A Bad Idea


She said it was a
bad idea, sure to lead to sorrow.
A choice of lifestyle, she said,
a half-life,
boys in your bed.
Others might not tolerate,
grandchildren erased,
not ashamed,
but please don’t
tell anyone.

So long as I had
someone concrete,
I had a contradiction, a public vindication –
meanwhile he longed to stray.

I knew it was a
bad idea,
a baby born
as marriage glue.
Every anniversary was agitation,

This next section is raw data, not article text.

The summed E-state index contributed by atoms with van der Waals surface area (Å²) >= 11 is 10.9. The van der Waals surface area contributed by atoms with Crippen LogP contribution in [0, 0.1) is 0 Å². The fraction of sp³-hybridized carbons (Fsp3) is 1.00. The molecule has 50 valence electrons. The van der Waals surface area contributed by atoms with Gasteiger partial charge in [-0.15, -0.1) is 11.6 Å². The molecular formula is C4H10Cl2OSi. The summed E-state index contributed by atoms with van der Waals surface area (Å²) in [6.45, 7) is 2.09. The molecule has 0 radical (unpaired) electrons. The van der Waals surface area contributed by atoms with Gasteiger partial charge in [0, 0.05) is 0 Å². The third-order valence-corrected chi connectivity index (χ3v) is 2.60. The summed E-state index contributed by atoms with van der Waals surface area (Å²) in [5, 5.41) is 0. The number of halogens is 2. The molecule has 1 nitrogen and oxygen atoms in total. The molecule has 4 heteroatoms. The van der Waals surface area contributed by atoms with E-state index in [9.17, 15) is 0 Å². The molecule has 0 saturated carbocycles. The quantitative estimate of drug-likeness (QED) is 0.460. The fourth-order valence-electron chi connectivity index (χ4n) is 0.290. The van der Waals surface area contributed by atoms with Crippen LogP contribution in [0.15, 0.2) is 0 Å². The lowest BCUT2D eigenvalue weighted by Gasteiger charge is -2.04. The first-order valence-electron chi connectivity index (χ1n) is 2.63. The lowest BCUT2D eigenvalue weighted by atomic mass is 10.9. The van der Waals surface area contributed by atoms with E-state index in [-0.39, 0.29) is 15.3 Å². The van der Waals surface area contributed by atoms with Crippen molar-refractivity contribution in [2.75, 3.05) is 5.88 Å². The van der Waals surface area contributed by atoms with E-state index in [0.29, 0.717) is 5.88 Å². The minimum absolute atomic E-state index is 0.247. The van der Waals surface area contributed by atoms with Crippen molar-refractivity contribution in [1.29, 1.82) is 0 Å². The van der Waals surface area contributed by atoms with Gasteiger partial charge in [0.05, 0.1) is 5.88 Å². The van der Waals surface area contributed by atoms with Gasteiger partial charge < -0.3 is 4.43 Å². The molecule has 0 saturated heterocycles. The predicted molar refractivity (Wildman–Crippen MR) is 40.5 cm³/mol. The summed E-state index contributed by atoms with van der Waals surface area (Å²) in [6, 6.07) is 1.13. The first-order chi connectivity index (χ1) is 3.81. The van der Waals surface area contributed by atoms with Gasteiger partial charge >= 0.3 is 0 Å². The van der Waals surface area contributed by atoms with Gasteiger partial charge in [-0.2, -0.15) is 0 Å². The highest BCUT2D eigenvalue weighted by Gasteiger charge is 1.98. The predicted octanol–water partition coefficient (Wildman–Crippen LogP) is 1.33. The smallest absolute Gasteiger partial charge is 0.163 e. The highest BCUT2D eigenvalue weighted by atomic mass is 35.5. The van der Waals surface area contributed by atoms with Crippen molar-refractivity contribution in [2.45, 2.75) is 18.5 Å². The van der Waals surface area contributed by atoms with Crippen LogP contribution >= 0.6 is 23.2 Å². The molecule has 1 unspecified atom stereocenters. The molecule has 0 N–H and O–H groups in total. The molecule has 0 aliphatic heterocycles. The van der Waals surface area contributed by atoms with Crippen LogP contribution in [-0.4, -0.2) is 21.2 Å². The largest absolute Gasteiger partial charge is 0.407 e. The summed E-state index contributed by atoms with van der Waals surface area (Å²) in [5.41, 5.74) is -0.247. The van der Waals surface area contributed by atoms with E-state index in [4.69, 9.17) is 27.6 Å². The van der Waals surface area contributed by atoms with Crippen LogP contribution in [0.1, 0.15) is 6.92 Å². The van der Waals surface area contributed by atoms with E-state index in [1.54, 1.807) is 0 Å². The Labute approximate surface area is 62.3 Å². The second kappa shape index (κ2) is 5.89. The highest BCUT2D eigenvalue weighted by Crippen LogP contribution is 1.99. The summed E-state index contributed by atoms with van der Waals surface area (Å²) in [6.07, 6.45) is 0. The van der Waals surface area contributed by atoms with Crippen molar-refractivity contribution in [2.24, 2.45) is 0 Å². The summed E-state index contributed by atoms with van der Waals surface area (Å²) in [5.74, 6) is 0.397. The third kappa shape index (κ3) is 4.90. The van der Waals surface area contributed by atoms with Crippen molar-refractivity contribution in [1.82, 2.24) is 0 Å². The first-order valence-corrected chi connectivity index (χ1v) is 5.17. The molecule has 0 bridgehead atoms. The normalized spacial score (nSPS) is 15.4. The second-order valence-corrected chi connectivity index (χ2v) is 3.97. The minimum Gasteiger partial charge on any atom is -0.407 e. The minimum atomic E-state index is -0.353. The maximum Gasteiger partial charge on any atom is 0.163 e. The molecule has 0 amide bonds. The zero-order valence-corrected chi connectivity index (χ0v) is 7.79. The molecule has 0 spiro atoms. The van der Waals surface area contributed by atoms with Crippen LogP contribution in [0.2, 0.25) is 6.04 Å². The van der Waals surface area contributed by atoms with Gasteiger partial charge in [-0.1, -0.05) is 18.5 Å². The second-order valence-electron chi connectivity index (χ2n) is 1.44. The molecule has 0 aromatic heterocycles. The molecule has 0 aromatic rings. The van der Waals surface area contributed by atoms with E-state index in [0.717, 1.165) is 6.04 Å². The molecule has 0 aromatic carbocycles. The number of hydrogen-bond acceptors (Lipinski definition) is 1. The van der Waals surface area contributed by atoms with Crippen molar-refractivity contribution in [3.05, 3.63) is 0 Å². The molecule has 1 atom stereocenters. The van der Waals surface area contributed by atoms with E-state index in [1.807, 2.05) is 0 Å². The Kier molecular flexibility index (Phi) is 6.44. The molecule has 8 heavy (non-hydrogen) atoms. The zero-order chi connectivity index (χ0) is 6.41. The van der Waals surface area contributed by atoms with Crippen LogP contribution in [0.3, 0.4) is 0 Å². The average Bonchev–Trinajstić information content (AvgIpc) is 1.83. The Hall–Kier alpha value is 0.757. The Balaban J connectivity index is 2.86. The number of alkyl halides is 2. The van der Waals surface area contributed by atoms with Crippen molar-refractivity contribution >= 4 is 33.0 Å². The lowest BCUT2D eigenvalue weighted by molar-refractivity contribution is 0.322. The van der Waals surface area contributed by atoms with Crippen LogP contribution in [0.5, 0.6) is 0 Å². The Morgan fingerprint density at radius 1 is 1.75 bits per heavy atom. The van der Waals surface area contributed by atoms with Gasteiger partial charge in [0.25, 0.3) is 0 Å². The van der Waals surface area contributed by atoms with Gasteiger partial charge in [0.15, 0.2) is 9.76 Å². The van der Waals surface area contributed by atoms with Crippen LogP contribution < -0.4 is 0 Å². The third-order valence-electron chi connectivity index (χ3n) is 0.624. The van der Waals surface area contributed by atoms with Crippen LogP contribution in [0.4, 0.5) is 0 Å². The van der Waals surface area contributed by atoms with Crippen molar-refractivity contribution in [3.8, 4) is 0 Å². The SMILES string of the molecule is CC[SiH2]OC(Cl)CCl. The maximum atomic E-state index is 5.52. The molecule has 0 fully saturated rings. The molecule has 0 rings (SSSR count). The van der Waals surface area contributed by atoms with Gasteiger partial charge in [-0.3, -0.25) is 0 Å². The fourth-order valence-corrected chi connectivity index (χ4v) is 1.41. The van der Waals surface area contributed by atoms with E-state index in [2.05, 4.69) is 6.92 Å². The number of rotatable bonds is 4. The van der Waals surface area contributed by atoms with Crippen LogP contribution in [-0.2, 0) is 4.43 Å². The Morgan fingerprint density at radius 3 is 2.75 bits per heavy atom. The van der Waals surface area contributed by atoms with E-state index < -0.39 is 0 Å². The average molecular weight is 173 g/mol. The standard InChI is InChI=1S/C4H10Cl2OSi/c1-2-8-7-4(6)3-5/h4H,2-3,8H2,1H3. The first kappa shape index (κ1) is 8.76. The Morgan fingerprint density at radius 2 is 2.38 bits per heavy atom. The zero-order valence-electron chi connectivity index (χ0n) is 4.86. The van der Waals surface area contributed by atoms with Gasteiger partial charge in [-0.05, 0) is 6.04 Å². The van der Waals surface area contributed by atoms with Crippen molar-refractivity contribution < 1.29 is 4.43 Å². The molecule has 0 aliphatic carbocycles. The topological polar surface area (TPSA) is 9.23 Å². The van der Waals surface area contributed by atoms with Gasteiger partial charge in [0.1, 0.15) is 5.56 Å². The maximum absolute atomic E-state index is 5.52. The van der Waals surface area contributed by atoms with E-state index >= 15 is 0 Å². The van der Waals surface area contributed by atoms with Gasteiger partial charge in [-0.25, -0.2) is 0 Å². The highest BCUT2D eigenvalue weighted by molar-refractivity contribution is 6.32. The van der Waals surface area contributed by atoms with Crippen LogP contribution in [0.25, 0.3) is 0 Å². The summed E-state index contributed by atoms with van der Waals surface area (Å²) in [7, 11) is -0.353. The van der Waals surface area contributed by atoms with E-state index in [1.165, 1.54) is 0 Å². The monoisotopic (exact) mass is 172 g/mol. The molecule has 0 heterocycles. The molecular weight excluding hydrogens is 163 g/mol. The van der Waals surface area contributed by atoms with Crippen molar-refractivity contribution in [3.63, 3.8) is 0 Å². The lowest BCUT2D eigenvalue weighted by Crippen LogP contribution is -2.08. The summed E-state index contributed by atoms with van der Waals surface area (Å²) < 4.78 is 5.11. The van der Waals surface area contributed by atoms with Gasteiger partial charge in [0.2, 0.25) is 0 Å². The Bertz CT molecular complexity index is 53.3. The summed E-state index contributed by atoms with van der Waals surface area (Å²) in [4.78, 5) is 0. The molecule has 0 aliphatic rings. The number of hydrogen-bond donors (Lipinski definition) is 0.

an escape made from
and never to.
Men lured him with foreign tongues.
So we stained the marital bed,
exchanged thread
for wire and
soon were through.

I lay prone
before his wants,
frustrated him with accommodation.
It was a bad idea, a mistake.

I knew it was a
bad idea,
but I touched him anyway.
A blank expanse of sleeping back, newly strange.
I stroked him with
eyelids bunched:
he made tiny movements
into my arms.
The sex was not really there,
invisible –
it might have been
anyone at all.
It was a bad idea, a mistake.